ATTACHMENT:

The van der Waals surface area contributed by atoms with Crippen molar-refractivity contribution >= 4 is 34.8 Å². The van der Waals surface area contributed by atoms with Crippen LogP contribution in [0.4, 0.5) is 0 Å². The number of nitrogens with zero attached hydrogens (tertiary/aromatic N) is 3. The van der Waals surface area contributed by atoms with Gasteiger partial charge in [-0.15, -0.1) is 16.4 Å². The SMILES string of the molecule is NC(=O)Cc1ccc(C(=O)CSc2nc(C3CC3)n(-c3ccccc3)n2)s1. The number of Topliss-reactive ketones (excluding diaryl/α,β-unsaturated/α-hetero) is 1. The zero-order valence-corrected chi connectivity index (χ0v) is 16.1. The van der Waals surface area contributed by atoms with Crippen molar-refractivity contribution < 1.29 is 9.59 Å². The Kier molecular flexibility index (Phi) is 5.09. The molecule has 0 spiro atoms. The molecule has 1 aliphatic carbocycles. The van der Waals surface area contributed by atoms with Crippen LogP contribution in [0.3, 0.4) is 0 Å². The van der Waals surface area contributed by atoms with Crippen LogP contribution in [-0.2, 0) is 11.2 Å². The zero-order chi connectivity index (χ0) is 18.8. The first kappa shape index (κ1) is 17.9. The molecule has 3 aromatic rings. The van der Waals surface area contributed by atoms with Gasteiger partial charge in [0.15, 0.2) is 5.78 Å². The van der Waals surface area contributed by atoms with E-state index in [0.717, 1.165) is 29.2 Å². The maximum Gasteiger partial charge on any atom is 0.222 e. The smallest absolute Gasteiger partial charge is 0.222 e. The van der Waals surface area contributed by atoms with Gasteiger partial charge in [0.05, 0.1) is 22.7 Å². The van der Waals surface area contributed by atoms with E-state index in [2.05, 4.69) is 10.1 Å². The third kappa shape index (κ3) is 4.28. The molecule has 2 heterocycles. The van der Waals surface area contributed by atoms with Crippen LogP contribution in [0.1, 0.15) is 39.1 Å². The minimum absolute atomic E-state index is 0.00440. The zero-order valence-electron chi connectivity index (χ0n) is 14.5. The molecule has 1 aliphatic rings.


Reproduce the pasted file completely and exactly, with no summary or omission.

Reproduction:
The van der Waals surface area contributed by atoms with Crippen molar-refractivity contribution >= 4 is 34.8 Å². The van der Waals surface area contributed by atoms with Crippen LogP contribution in [0.4, 0.5) is 0 Å². The number of nitrogens with zero attached hydrogens (tertiary/aromatic N) is 3. The van der Waals surface area contributed by atoms with Gasteiger partial charge in [-0.15, -0.1) is 16.4 Å². The SMILES string of the molecule is NC(=O)Cc1ccc(C(=O)CSc2nc(C3CC3)n(-c3ccccc3)n2)s1. The number of Topliss-reactive ketones (excluding diaryl/α,β-unsaturated/α-hetero) is 1. The zero-order valence-corrected chi connectivity index (χ0v) is 16.1. The van der Waals surface area contributed by atoms with Crippen molar-refractivity contribution < 1.29 is 9.59 Å². The Kier molecular flexibility index (Phi) is 5.09. The molecule has 0 spiro atoms. The molecule has 1 aliphatic carbocycles. The van der Waals surface area contributed by atoms with Crippen LogP contribution in [0.3, 0.4) is 0 Å². The van der Waals surface area contributed by atoms with Crippen LogP contribution in [-0.2, 0) is 11.2 Å². The zero-order chi connectivity index (χ0) is 18.8. The first kappa shape index (κ1) is 17.9. The molecule has 3 aromatic rings. The van der Waals surface area contributed by atoms with Gasteiger partial charge in [0.15, 0.2) is 5.78 Å². The van der Waals surface area contributed by atoms with E-state index in [0.717, 1.165) is 29.2 Å². The maximum Gasteiger partial charge on any atom is 0.222 e. The smallest absolute Gasteiger partial charge is 0.222 e. The van der Waals surface area contributed by atoms with Gasteiger partial charge in [0.05, 0.1) is 22.7 Å². The van der Waals surface area contributed by atoms with E-state index in [2.05, 4.69) is 10.1 Å². The third kappa shape index (κ3) is 4.28. The molecule has 2 heterocycles. The van der Waals surface area contributed by atoms with Crippen LogP contribution in [0.1, 0.15) is 39.1 Å². The minimum absolute atomic E-state index is 0.00440. The zero-order valence-electron chi connectivity index (χ0n) is 14.5. The molecule has 1 aliphatic rings.